A young man I remember spoke in perfect English. In his words, his voice and his every expression was pain and rage so evident, it left me with a sinking feeling. I kept trying to observe him, however, wondering what he would have gone through – is going through – after the knowledge of the women of his family and village having been assaulted. He lay sitting awkwardly on his knees, as if deliberately causing himself pain, and waving his hands in the air revealing his helplessness. It left me deeply disturbed, the helplessness, yet I tried not to cry as we began to leave the house.

My steps were far heavier now. I had read a lot about Kunan Poshpora but never had I felt the way I was feeling now. Hearing a few stories from a colossal real-life horror, I pondered over what it was to read, what it was to know, and what it must be to witness.

Walking with my thoughts through a stretch of Kunan, I tried smiling at young women curiously staring at us through the windows. They did not respond; they stared. I felt awkward, almost embarrassed, and moved forward. Aghast, I wondered if anyone in Kunan ever smiled. I smiled again, this time at children. Shockingly, they too would not respond. Nobody in Kunan smiles. Even children hold unanswered questions in their eyes.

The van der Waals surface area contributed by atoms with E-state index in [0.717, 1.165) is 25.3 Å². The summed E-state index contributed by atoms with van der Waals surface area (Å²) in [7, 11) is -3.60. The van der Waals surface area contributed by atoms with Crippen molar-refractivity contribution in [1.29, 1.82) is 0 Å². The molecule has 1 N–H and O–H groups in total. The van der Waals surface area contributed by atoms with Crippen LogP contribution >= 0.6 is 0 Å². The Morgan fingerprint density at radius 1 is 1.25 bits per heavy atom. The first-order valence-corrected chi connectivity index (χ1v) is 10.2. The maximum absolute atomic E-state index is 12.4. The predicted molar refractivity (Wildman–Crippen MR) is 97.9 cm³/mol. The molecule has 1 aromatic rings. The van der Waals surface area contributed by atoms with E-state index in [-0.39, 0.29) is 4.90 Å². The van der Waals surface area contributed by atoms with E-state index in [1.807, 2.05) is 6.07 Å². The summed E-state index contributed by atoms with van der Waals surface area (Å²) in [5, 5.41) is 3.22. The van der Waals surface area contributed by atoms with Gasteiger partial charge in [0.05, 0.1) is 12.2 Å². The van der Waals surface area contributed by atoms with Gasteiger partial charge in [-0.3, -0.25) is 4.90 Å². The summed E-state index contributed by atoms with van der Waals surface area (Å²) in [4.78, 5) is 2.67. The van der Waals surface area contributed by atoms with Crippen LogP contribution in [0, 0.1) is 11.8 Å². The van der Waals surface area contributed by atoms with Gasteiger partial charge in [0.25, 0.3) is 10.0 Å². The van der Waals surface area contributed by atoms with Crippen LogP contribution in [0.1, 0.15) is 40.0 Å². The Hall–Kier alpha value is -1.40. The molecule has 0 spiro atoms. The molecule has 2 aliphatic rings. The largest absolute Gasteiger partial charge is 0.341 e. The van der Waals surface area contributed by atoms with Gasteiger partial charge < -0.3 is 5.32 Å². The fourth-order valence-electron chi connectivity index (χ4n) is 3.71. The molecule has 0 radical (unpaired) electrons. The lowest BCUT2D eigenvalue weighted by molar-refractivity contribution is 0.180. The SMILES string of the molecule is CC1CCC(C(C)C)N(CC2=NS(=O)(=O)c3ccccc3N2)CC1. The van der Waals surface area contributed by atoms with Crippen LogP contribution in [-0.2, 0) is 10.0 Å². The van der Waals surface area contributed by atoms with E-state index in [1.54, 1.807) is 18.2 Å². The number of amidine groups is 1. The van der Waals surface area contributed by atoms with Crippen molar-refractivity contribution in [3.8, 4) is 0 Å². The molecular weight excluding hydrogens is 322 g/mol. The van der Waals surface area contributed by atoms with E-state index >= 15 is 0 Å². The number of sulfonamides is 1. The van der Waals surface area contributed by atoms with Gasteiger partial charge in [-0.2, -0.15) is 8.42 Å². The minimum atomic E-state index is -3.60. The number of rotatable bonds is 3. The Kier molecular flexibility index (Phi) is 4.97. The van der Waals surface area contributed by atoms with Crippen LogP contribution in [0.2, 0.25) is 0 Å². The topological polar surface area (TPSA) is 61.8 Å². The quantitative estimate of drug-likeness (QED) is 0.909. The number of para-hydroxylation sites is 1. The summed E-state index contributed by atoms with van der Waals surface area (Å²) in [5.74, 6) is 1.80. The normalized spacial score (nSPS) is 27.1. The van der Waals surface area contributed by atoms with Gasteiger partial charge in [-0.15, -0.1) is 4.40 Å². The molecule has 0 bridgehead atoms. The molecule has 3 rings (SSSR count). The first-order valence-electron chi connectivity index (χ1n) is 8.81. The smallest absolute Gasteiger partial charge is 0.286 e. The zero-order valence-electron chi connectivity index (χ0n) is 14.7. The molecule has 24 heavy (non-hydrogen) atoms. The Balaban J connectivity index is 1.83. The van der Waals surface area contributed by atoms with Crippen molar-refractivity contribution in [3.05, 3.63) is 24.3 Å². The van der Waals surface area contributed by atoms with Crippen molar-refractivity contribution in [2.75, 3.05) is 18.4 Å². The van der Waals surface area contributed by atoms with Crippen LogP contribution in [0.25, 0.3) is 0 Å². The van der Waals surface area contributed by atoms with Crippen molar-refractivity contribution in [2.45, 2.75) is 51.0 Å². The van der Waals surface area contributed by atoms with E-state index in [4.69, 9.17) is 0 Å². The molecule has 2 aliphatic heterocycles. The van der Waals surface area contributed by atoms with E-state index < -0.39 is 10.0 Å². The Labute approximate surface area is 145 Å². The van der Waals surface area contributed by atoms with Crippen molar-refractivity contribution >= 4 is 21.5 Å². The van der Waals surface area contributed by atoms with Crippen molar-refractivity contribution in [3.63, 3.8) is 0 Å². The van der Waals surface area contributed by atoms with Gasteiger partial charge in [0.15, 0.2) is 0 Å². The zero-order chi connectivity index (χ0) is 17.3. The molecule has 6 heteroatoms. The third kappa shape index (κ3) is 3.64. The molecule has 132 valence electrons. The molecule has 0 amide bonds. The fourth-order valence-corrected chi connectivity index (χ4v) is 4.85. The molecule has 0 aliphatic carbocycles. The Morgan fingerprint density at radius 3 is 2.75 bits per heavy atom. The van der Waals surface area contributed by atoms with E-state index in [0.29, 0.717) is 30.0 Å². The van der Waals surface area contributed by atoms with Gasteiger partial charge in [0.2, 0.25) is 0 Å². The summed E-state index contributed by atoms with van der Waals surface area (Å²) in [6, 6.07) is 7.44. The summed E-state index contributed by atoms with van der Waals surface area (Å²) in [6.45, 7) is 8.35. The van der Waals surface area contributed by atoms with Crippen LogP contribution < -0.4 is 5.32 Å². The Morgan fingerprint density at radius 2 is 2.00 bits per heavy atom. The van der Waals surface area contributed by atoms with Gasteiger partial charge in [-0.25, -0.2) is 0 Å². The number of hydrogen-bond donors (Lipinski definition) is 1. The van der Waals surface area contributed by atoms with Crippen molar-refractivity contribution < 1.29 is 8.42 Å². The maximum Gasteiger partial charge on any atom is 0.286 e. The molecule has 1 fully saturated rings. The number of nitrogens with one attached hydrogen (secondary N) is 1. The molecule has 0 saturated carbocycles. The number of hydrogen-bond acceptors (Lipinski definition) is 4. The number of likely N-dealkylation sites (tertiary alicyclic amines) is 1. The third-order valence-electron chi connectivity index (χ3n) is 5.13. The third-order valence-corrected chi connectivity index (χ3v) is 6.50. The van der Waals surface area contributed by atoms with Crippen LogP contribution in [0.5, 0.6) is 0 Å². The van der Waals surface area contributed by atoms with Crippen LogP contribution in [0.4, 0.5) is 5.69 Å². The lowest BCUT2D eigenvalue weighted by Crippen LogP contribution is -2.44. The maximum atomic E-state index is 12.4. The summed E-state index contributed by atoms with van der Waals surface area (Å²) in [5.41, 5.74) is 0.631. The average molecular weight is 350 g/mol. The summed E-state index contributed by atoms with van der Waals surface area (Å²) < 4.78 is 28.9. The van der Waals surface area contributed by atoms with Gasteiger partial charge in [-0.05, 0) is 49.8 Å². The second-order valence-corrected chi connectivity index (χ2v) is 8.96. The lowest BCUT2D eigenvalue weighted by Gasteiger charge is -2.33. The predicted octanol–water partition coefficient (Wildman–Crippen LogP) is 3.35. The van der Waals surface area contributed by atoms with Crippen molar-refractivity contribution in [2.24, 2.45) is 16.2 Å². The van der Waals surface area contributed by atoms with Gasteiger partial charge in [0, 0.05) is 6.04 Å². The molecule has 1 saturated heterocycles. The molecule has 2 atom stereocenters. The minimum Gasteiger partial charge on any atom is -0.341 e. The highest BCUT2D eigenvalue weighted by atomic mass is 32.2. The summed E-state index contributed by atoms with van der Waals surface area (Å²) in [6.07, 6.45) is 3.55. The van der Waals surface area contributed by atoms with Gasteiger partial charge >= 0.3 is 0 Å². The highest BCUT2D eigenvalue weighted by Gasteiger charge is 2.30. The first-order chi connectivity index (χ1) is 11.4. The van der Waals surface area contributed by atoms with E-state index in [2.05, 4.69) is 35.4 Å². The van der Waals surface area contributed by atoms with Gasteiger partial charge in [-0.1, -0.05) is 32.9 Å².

Then came the moment when I first saw one of the victims, an old lady. It send a chill down my spine, I froze. She greeted me with tears. Tears fell from her eyes, tearing my heart apart. She was wailing as if the incident had happened the night before. I had not seen anyone crying so hard in front of a stranger, until I met her.

Before visiting Kunan Poshpora, I thought the victims would have now moved on since 22 years had passed. I was wrong; they are in trauma even after 22 years after the crime. The people of Kunan Poshpora have been suffering and living traumatic lives since then.